Slow The Rush With Zone Dispatching!


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A summer rush is the time when a service department’s day to day operations are put to the ultimate test. It’s a time when inefficiencies within your department appear, and they’re going to be magnified a 1000 times– your technicians will complain that they spend more time in the van traveling to their calls rather than on site, your customers will complain that they have to wait for what seems a month for service, and you’re surprised when your department’s margins just aren’t where they should be.  Don’t just “wing” the summer and try to survive until you can breathe again. It’s time to nip these inefficiencies in the bud with processes and procedures. The simplest place to start is within your designated service radius!  Maximize its potential by clearly establishing and evaluating your service zones, make sure your technicians spend less time on travel and more time on the job site, and use planned maintenances to your advantage.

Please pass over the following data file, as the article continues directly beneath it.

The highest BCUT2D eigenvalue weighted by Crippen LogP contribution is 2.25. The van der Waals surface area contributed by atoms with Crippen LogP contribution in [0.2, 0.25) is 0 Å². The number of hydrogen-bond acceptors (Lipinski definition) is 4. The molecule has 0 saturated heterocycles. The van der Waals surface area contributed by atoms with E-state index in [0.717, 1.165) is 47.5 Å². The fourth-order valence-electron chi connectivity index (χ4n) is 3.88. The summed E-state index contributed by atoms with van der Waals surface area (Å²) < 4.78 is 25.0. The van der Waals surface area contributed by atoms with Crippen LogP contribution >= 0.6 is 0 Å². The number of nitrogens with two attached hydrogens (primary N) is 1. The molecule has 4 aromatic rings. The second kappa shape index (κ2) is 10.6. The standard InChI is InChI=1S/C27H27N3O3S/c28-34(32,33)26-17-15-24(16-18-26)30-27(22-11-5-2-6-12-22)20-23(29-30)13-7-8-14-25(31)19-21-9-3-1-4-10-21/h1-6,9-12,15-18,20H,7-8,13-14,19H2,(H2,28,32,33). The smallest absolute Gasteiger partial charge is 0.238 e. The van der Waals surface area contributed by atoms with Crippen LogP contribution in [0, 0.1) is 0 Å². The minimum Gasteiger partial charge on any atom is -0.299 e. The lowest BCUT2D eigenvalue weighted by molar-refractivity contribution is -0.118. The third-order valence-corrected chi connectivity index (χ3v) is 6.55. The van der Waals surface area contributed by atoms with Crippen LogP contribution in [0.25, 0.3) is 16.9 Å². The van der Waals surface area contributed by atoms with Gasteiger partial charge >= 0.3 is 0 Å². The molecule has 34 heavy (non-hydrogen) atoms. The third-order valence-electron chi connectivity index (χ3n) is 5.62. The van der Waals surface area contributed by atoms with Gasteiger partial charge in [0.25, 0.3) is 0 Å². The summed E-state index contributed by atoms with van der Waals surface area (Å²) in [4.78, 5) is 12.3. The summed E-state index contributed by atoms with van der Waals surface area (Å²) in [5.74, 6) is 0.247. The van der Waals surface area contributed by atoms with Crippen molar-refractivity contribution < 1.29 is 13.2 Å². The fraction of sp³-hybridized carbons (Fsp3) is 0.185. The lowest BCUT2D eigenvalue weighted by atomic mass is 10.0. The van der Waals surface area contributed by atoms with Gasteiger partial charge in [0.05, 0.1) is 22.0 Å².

Establish and Evaluate Your Service Radius

How far are you willing to go for your customers? Metaphorically speaking, the sky’s the limit! Physically speaking though, there are only so many area codes your technicians should travel through before the service call just isn’t profitable or worth performing. The first thing you need to do is evaluate whether a service zone is worth traveling to. Run a profitability report on the service calls within that zone. Compare it to your gross profit goal. Are these calls falling short? If so, it’s time to make a choice: consider increasing the dispatch fee for that service zone or nixing the zone all together.